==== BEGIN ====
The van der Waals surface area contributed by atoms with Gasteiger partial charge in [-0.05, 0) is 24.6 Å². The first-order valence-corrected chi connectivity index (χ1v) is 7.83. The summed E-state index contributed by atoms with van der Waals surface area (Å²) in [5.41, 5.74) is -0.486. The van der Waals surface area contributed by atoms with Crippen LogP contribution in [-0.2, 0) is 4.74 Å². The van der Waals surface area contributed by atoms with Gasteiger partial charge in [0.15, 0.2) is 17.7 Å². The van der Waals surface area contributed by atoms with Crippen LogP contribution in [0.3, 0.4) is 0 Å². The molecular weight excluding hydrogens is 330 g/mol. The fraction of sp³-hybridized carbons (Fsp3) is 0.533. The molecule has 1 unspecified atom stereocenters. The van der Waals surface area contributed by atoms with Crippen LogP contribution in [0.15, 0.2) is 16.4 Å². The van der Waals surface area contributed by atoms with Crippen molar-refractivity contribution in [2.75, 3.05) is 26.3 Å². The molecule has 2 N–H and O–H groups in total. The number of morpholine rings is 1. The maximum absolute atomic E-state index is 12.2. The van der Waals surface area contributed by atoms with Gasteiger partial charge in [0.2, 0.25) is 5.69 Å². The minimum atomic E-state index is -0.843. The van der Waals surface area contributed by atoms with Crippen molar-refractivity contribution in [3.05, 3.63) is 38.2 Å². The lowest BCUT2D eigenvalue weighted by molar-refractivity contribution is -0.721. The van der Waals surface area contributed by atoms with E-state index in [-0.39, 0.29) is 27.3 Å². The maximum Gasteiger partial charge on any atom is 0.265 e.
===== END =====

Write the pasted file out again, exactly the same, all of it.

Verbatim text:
The van der Waals surface area contributed by atoms with Gasteiger partial charge in [-0.05, 0) is 24.6 Å². The first-order valence-corrected chi connectivity index (χ1v) is 7.83. The summed E-state index contributed by atoms with van der Waals surface area (Å²) in [5.41, 5.74) is -0.486. The van der Waals surface area contributed by atoms with Crippen LogP contribution in [-0.2, 0) is 4.74 Å². The van der Waals surface area contributed by atoms with Gasteiger partial charge in [0.15, 0.2) is 17.7 Å². The van der Waals surface area contributed by atoms with Crippen LogP contribution in [0.3, 0.4) is 0 Å². The molecular weight excluding hydrogens is 330 g/mol. The fraction of sp³-hybridized carbons (Fsp3) is 0.533. The molecule has 1 unspecified atom stereocenters. The van der Waals surface area contributed by atoms with Crippen LogP contribution in [0.15, 0.2) is 16.4 Å². The van der Waals surface area contributed by atoms with Crippen molar-refractivity contribution in [2.75, 3.05) is 26.3 Å². The molecule has 2 N–H and O–H groups in total. The number of morpholine rings is 1. The maximum absolute atomic E-state index is 12.2. The van der Waals surface area contributed by atoms with Gasteiger partial charge in [0.2, 0.25) is 5.69 Å². The minimum atomic E-state index is -0.843. The van der Waals surface area contributed by atoms with Crippen molar-refractivity contribution in [3.05, 3.63) is 38.2 Å². The lowest BCUT2D eigenvalue weighted by molar-refractivity contribution is -0.721. The van der Waals surface area contributed by atoms with E-state index in [-0.39, 0.29) is 27.3 Å². The maximum Gasteiger partial charge on any atom is 0.265 e.